Of course, the joy of exploring by camper is that, if you like an area, you can stay the night: local law permits you to free camp as long as you’re at least 15km from the nearest large town and off the public highway.
Try the Te Anau to Milford Sound Drive, a stunning route that will lead you through beech trees into the golden meadows of Fiordland National Park, before winding down to the Sound. Or the Coromandel Peninsula on the North Island. Extending from Waihi in the south to Port Jackson in the north it is a superb, forested mountain drive.
A vast wilderness of glaciated mountain landforms uplifted directly from the sea along the Alpine Fault Line and indented by remote inlets, New Zealand’s Fiordland is rightly regarded as one of the natural wonders of the world. Front and centre is its star, Milford Sound.
Rainy, remote and beset by sandflies, Milford Sound feels thrillingly wild. Here you’ll find dramatic fiords, spectacular waterfalls and snow-capped peaks. Its status as a World Heritage Site and its relative inaccessibility have saved it from the worst of mass tourism so far.
Milford Sound is best experienced from the water, either by cruise or kayak. ‘Flightseeing’ is another option if you are constrained by time but not budget.
The Maoris call Mount Cook Aoraki, cloud piercer, and it is where Sir Edmund Hillary cut his climbing teeth before conquering Mount Everest. You can follow in the footsteps of the world’s most famous mountaineer by climbing the New Zealand’s highest mountain yourself.
If that sounds too daunting, consider a helicopter ride. After a spectacular flight around the mountain the helicopter will set down on the glacier where you don crampons and tentatively walk to the edge.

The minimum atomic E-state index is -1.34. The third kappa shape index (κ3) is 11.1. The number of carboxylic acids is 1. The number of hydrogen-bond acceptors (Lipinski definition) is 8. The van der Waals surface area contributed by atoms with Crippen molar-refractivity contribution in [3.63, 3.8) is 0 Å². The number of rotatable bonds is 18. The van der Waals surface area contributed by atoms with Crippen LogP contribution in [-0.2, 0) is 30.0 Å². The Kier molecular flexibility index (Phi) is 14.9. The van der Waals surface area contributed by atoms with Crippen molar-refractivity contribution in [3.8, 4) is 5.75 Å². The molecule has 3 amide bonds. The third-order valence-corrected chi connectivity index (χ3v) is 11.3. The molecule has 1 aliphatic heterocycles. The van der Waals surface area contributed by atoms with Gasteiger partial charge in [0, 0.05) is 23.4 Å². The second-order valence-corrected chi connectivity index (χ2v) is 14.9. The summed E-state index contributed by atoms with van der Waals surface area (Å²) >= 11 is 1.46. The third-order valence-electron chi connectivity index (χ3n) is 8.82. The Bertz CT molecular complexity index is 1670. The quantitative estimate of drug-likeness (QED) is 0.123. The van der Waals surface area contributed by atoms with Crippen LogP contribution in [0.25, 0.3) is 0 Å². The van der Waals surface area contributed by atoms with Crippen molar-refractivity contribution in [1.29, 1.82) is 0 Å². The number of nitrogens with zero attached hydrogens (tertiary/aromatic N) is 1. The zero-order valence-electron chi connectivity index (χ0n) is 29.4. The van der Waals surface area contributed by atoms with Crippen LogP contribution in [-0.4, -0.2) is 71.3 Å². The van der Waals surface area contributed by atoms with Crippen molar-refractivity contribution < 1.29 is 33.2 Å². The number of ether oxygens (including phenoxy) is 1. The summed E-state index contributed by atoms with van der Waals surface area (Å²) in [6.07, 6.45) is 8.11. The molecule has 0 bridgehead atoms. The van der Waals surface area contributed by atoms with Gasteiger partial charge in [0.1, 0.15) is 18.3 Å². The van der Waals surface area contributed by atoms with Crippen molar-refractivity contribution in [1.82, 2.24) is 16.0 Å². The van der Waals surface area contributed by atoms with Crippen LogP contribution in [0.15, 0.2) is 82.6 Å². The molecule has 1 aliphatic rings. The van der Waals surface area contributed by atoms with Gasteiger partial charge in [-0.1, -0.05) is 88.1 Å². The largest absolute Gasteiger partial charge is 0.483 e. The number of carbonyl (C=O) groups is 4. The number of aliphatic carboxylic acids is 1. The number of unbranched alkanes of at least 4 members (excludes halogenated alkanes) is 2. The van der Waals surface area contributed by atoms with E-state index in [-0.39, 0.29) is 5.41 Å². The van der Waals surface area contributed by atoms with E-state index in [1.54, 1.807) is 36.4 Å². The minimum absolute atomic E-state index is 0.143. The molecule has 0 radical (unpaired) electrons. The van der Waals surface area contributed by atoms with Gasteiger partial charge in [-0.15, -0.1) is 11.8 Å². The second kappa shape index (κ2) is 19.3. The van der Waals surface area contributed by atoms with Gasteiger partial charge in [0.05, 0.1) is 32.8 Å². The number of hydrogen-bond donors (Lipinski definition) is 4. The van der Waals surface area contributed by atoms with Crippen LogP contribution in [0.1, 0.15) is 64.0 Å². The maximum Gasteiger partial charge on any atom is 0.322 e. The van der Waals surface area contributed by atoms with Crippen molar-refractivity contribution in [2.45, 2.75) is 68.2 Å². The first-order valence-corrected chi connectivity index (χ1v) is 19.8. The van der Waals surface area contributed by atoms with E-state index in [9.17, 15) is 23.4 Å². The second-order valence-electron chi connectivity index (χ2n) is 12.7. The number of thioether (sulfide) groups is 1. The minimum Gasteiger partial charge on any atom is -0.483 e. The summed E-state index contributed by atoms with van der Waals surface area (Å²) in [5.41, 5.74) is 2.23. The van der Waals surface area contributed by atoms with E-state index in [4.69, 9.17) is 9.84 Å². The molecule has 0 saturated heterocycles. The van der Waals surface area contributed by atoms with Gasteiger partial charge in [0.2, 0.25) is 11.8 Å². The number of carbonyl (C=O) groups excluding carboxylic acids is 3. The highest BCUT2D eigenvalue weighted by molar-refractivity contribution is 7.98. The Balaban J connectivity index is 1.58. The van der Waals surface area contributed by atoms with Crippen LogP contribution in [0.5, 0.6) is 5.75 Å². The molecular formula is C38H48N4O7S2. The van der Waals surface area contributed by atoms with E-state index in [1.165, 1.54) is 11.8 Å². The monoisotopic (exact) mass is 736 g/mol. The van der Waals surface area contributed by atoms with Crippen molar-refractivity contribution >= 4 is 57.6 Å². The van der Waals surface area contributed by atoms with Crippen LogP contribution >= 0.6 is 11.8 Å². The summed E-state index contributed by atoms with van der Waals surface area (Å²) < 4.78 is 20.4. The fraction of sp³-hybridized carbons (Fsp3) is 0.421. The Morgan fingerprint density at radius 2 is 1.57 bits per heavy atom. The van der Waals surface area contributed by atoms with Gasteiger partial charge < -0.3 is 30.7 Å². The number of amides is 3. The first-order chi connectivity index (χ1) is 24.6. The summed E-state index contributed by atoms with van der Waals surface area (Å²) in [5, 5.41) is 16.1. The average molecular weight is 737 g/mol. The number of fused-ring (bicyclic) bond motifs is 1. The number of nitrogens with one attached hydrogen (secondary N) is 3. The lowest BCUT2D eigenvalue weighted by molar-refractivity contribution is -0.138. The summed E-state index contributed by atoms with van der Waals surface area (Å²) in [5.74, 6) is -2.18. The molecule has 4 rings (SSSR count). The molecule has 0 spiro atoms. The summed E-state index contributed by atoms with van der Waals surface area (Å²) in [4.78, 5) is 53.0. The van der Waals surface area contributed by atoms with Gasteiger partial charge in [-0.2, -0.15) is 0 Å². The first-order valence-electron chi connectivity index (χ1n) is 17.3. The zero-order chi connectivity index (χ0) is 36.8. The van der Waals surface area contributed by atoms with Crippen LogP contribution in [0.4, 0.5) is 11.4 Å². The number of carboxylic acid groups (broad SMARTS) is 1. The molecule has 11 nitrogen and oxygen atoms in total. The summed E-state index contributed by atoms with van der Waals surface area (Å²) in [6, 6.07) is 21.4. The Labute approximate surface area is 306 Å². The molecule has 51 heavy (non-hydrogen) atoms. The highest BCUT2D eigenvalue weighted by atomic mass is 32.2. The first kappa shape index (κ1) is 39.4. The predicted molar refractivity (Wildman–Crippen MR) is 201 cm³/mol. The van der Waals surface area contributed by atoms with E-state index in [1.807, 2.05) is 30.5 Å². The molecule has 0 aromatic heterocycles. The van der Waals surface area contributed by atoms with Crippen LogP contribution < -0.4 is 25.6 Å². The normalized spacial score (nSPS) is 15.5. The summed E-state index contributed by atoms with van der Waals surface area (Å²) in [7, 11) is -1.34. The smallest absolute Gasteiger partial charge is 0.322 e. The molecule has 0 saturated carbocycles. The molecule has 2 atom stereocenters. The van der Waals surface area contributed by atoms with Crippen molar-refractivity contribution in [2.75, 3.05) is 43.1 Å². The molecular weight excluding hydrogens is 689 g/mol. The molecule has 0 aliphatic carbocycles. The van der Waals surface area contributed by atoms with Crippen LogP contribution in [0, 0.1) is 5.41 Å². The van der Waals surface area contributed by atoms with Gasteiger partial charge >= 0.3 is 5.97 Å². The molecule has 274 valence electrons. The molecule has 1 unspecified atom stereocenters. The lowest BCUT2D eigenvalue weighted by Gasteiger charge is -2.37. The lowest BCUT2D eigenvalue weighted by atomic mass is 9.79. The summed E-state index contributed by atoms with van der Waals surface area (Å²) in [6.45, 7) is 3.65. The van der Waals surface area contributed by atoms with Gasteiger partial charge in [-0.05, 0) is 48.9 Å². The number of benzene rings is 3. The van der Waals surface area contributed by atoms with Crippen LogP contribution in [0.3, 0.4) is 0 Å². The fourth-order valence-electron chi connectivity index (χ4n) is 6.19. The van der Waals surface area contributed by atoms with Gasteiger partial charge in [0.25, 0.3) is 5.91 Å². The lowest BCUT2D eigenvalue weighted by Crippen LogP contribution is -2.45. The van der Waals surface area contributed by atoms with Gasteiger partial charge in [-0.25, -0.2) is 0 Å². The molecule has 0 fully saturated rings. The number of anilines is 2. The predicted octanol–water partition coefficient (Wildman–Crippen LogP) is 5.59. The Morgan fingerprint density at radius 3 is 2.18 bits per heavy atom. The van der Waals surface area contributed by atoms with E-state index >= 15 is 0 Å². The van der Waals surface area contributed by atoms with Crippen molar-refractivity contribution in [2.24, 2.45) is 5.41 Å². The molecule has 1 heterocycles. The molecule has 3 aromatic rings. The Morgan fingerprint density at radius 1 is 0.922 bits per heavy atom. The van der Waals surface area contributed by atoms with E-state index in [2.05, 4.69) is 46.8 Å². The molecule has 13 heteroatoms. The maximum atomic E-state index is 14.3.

Queenstown is the adrenaline sport capital of the world. Crammed between the aptly named The Remarkables and crystal clear Lake Wakatipu, it offers any number of activities guaranteed to get your blood pumping.
It was here that bungy jumping was invented. And even before that, Kiwis were hurtling through canyon rivers on jet boats. Take your pick between skiing, river rafting, jet boat rides, hiking and biking or bungee jumping. Or all of them if you’re up for it.
New Zealand is world famous for Marlborough Sauvignon Blanc and Central Otago Pinot Noir. But the really good news is that New Zealand’s main wine growing areas are set in some of the most spectacularly beautiful parts of the country.
Take a road trip down the coast from Hawke’s Bay to Marlborough and meet local winegrowers along the Classic New Zealand Wine Trail. Or simply take a 35 minute scenic ferry ride from downtown Auckland to the vineyards of Waiheke Island where you can spend a relaxing afternoon sipping New Zealand’s finest wines and taking in the spectacular beach views.
Situated on the South Island between Christchurch and Picton, Kaikoura is widely known as the whale watching capital of New Zealand. It is also one of the few places in the world where whales can be seen all year round. Humpbacks pass by in the winter, orcas in the summer, and sperm whales can be spotted throughout the year.
Sea life here is abundant – dolphins and seals are regular visitors. And the snowcapped mountains make a truly memorable backdrop. Make sure you try the local crayfish dish from one of the restaurants or cafes that line the harbor too. Kai means food in the local Maori language. And koura is the word for crayfish.